Curator Guide: Merge Split Move

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Term Merges, Splits and Movements

Term merges

Terms are merged in cases where two terms have exactly the same meaning. Usually this situation arises when one term exists, and another wording of the same concept is added as a new term instead of as a synonym, either because a curator didn't find the old term or didn't know it meant the same thing.

When two terms are merged, e.g. term A and term B are merged into term A, the GO ID of term B is made a secondary GO ID, and the term string is made a synonym. Usually, the ID that has existed longer is used as the primary ID, but exceptions can be made; for example, the term string of the newer ID may be more correct or the definition may be better.

Secondary GO IDs are stored in the OBO flat file with the 'alt_id' tag.


Term splits

A term can be split if curators decide that it combines two or more concepts that should be represented by separate terms.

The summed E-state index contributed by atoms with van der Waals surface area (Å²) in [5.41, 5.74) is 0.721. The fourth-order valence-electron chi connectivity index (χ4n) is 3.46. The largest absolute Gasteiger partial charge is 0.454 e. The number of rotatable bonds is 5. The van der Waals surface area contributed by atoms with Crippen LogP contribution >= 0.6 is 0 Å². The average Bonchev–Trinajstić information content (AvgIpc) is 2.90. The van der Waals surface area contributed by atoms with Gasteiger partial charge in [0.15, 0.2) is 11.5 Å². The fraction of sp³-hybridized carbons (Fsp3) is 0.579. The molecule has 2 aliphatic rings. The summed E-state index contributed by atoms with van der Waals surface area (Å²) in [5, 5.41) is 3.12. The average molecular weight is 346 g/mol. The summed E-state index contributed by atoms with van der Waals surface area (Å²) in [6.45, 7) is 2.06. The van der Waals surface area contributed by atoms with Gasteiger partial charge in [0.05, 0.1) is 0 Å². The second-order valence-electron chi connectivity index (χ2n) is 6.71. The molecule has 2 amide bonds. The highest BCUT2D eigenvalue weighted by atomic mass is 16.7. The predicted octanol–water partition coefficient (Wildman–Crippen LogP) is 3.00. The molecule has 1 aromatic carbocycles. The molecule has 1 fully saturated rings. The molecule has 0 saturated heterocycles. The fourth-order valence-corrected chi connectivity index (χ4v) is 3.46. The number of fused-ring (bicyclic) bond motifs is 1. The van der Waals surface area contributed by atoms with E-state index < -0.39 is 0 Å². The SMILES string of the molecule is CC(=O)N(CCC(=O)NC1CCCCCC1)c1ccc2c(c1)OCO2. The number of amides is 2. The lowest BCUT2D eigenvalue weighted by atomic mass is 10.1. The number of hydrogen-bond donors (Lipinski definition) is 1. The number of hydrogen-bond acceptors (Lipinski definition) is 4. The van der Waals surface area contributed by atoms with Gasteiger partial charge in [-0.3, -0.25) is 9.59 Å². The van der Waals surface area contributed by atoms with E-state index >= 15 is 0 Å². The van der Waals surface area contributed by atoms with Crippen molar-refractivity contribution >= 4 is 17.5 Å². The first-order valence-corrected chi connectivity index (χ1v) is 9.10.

The standard procedure for splitting a term is to obsolete the original term and add to add 'consider' tags for the old term ID to all new terms. It's also good practice to add a comment explaining why the term was split, e.g.:

id: GO:0004327
name: formaldehyde dehydrogenase (glutathione) activity
namespace: molecular_function
def: "OBSOLETE. Catalysis of the reaction: formaldehyde + glutathione + NAD+ = S-formylglutathione + NADH + H+." [EC:1.2.1.1]
comment: This term was made obsolete because it was derived from an EC entry (1.2.1.1) that has since been split into two entries.
subset: gosubset_prok
xref: UM-BBD_enzymeID:e0028
is_obsolete: true
consider: GO:0051903
consider: GO:0051907

Moving terms

Terms can be moved as long as the term's new position correctly reflects its relationships to other terms and moving the term does not imply a significant change in the meaning of the term. Terms should not, however, be moved between ontologies; only within the same ontology. If you need to move a term to a different ontology, first obsolete it and then create a new term in the other ontology.